Neil graduated from the University of Surrey with a degree in Biology and Theology in 1994 and a PGCE the following year. He started his teaching career at St Andrew’s School in Leatherhead before moving to Warlingham School where he was a lead IT trainer, training teachers to use the newly installed computer network. He was also instrumental in designing their first IT teaching courses. During this time, he studied a range of computer science degree courses with the Open University. In 2001 he moved to Reigate Grammar School to teach Physics and IT. Neil was promoted to Head of IT in 2007 where he set about transforming the department into computer science, creating the most successful department in school, achieving a 100% A* to A pass rate at GCSE in his last two years in charge. In 2011 he was awarded an MA in IT education from King’s College, London. In March 2014 he was promoted to the Senior Leadership Team as a Senior Teacher. He joined Caterham School in 2016.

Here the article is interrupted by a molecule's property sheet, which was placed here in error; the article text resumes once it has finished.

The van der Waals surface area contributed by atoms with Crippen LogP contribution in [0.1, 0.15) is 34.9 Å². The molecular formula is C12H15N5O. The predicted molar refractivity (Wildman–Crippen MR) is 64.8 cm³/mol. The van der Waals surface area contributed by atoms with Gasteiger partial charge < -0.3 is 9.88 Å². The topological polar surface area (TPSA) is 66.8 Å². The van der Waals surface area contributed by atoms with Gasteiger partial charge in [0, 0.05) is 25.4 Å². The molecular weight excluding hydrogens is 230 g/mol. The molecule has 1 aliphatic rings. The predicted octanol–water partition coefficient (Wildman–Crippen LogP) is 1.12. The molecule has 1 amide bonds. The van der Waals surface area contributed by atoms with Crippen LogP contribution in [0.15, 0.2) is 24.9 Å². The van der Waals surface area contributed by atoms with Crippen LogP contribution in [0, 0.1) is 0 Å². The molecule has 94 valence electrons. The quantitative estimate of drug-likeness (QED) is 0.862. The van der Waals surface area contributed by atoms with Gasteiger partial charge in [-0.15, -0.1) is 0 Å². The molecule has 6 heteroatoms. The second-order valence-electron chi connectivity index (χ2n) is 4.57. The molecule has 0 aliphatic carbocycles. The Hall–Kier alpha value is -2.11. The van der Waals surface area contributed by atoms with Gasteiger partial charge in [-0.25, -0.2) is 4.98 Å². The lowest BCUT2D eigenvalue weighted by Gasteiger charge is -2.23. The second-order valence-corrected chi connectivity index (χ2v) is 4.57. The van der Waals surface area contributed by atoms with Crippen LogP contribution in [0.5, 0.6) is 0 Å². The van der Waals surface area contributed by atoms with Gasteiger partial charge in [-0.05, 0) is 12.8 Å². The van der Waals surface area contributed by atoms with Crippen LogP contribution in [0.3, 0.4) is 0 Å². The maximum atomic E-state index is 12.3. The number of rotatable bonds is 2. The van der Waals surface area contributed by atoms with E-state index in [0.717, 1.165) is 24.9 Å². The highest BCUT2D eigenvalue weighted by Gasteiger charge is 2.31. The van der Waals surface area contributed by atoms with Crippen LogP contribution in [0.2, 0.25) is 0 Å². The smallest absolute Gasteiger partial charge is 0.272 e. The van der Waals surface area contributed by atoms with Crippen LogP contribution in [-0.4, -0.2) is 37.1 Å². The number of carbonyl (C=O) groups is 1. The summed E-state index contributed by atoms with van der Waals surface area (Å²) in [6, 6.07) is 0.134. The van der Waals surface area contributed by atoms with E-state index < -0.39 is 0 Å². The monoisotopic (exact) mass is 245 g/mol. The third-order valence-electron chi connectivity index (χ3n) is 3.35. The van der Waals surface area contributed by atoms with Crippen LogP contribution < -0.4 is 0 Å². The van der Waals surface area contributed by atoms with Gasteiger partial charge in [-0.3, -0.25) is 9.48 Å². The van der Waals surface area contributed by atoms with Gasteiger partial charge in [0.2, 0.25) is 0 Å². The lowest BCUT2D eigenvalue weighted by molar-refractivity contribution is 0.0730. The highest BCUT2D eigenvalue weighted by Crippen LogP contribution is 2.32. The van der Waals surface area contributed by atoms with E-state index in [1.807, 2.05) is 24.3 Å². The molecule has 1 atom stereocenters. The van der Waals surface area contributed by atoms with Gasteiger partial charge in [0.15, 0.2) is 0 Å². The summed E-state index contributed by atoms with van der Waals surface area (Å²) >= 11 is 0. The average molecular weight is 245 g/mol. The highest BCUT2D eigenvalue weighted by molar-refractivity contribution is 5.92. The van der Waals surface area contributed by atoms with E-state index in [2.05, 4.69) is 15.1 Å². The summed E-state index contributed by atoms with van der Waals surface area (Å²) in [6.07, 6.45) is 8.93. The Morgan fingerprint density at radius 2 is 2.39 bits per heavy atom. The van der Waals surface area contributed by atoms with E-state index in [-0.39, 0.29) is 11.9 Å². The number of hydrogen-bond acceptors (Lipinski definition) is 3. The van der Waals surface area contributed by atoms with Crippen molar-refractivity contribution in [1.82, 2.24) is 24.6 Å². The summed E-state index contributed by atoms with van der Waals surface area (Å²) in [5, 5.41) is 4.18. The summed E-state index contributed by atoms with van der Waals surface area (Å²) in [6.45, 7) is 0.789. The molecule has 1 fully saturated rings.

Adrian Lewis BA (Hons), University of Wales, Aberystwyth, DipM, Charted Institute of Marketing, Teacher of Computing and Business

Adrian graduated from the University of Wales, Aberystwyth with a degree in History and International Politics in 1989. He then worked for Reed Elsevier in a variety of management roles, including Sales, Marketing and Customer Service before transferring to the IT department as a Business Analyst. He changed careers in 2010 when he completed his PGCE. He started his teaching career at Reigate Grammar School teaching IT and Business, before converting to become a Computer Science teacher. He has studied a wide variety of courses during this time and worked closely with Neil when the department was transformed into computer science. He joined Caterham School in 2017.

Back to Academic Departments